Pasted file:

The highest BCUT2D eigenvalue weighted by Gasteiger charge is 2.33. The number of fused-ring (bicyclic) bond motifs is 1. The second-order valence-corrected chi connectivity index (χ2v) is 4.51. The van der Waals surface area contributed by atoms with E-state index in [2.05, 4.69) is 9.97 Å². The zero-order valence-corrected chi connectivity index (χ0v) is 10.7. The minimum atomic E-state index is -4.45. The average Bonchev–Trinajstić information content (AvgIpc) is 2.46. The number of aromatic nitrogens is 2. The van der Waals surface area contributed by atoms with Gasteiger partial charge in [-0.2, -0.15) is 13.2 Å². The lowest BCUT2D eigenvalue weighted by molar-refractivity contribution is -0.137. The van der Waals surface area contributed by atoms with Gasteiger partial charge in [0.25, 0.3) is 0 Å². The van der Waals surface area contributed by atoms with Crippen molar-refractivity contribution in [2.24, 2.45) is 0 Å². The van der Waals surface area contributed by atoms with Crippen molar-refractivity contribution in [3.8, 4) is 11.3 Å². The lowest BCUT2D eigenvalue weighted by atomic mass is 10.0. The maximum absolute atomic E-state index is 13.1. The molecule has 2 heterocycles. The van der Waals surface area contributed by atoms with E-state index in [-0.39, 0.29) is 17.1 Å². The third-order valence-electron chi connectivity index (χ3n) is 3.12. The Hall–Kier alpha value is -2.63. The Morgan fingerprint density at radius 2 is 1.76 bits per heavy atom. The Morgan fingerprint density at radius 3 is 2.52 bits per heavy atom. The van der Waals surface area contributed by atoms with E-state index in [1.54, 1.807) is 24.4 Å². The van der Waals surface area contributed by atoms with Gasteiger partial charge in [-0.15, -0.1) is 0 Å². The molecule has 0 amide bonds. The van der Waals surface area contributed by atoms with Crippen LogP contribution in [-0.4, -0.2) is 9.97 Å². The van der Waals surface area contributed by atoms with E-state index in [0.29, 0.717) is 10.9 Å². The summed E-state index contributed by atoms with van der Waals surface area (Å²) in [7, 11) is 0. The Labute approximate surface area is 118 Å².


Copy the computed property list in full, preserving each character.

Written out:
The highest BCUT2D eigenvalue weighted by Gasteiger charge is 2.33. The number of fused-ring (bicyclic) bond motifs is 1. The second-order valence-corrected chi connectivity index (χ2v) is 4.51. The van der Waals surface area contributed by atoms with E-state index in [2.05, 4.69) is 9.97 Å². The zero-order valence-corrected chi connectivity index (χ0v) is 10.7. The minimum atomic E-state index is -4.45. The average Bonchev–Trinajstić information content (AvgIpc) is 2.46. The number of aromatic nitrogens is 2. The van der Waals surface area contributed by atoms with Gasteiger partial charge in [-0.2, -0.15) is 13.2 Å². The lowest BCUT2D eigenvalue weighted by molar-refractivity contribution is -0.137. The van der Waals surface area contributed by atoms with Gasteiger partial charge in [0.25, 0.3) is 0 Å². The van der Waals surface area contributed by atoms with Crippen molar-refractivity contribution in [2.24, 2.45) is 0 Å². The van der Waals surface area contributed by atoms with Crippen molar-refractivity contribution in [3.8, 4) is 11.3 Å². The lowest BCUT2D eigenvalue weighted by atomic mass is 10.0. The maximum absolute atomic E-state index is 13.1. The molecule has 2 heterocycles. The van der Waals surface area contributed by atoms with E-state index in [-0.39, 0.29) is 17.1 Å². The third-order valence-electron chi connectivity index (χ3n) is 3.12. The Hall–Kier alpha value is -2.63. The Morgan fingerprint density at radius 2 is 1.76 bits per heavy atom. The Morgan fingerprint density at radius 3 is 2.52 bits per heavy atom. The van der Waals surface area contributed by atoms with E-state index in [1.54, 1.807) is 24.4 Å². The van der Waals surface area contributed by atoms with Gasteiger partial charge in [-0.15, -0.1) is 0 Å². The molecule has 0 amide bonds. The van der Waals surface area contributed by atoms with Crippen LogP contribution in [-0.4, -0.2) is 9.97 Å². The van der Waals surface area contributed by atoms with E-state index in [0.29, 0.717) is 10.9 Å². The summed E-state index contributed by atoms with van der Waals surface area (Å²) in [7, 11) is 0. The Labute approximate surface area is 118 Å².